) of Aegina, the son of Micon, was a distinguished statuary and painter, contemporary with Polygnotus, Ageladas, and Hegias. From the various notices of him it nmav be collected that he flourished down to about (1. 80, B. C. 460, that is, in the age immediately preceding that of Phidias.
It is uncertain whether his father Micon was the great painter of that name.
The works of Onatas are frequently described by Pausanias, who is, however, the only ancient writer who mentions him, with the exception of a single epigram in the Greek anthology. Pausanias also says that, though he called himself an Aeginetan on his works, he was inferior to none of the artists from Daedalus and the Attic school (5.25.7. s. 13 : Τὸν δε Ὀνάταν τοῦτον ὅμως, καὶ τέχνης ἐς τὰ ἀγάλματα ὄντα Αἰγιναίας, οὐδενὸς ὕστερον θήσομεν τῶν ἀπὸ Δαιδάλου τε καὶ ἐργαστηρίου τοῦ Ἁττικοῦ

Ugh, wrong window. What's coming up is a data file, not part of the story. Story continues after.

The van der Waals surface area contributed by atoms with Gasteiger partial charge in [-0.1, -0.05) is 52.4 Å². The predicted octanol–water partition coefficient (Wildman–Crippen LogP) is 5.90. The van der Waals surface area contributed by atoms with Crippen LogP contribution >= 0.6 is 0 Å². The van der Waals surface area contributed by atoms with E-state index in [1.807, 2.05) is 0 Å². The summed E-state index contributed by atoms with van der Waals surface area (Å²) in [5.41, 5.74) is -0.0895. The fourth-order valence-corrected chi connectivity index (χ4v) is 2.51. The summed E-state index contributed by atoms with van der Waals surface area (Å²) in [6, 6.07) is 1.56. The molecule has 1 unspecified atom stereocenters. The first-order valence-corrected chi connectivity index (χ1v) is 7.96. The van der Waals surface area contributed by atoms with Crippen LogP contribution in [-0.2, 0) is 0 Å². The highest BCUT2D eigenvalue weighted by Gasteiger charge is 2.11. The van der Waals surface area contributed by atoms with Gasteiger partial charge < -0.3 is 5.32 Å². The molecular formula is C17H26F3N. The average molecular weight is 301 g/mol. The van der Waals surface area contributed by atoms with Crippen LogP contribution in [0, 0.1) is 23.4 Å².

). Pausanias mentions the following works of Onatas :--